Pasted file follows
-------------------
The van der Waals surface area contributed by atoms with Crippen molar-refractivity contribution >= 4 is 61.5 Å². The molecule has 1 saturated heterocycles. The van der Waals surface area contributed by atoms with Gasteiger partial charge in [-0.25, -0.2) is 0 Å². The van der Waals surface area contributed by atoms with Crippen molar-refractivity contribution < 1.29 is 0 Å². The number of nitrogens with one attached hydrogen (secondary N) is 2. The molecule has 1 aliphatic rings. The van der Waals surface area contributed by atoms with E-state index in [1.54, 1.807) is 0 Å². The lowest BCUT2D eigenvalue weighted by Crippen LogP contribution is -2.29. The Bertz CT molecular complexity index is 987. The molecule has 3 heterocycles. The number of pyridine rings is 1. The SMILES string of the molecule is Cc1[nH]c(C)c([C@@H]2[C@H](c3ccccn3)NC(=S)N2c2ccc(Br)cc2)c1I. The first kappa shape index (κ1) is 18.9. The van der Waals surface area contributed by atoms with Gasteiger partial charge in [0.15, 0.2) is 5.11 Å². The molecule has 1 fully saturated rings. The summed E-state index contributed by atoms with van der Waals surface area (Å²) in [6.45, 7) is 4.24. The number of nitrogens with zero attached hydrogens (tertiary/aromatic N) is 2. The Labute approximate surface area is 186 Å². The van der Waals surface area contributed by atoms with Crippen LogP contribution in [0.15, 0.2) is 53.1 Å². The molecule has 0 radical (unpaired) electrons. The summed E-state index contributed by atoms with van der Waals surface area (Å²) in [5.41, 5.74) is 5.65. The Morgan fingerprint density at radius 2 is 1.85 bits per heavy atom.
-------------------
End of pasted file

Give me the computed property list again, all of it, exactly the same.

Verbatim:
The van der Waals surface area contributed by atoms with Crippen molar-refractivity contribution >= 4 is 61.5 Å². The molecule has 1 saturated heterocycles. The van der Waals surface area contributed by atoms with Gasteiger partial charge in [-0.25, -0.2) is 0 Å². The van der Waals surface area contributed by atoms with Crippen molar-refractivity contribution < 1.29 is 0 Å². The number of nitrogens with one attached hydrogen (secondary N) is 2. The molecule has 1 aliphatic rings. The van der Waals surface area contributed by atoms with E-state index in [1.54, 1.807) is 0 Å². The lowest BCUT2D eigenvalue weighted by Crippen LogP contribution is -2.29. The Bertz CT molecular complexity index is 987. The molecule has 3 heterocycles. The number of pyridine rings is 1. The SMILES string of the molecule is Cc1[nH]c(C)c([C@@H]2[C@H](c3ccccn3)NC(=S)N2c2ccc(Br)cc2)c1I. The first kappa shape index (κ1) is 18.9. The van der Waals surface area contributed by atoms with Gasteiger partial charge in [0.15, 0.2) is 5.11 Å². The molecule has 1 fully saturated rings. The summed E-state index contributed by atoms with van der Waals surface area (Å²) in [6.45, 7) is 4.24. The number of nitrogens with zero attached hydrogens (tertiary/aromatic N) is 2. The Labute approximate surface area is 186 Å². The van der Waals surface area contributed by atoms with Crippen LogP contribution in [0.15, 0.2) is 53.1 Å². The molecule has 0 radical (unpaired) electrons. The summed E-state index contributed by atoms with van der Waals surface area (Å²) in [5.41, 5.74) is 5.65. The Morgan fingerprint density at radius 2 is 1.85 bits per heavy atom.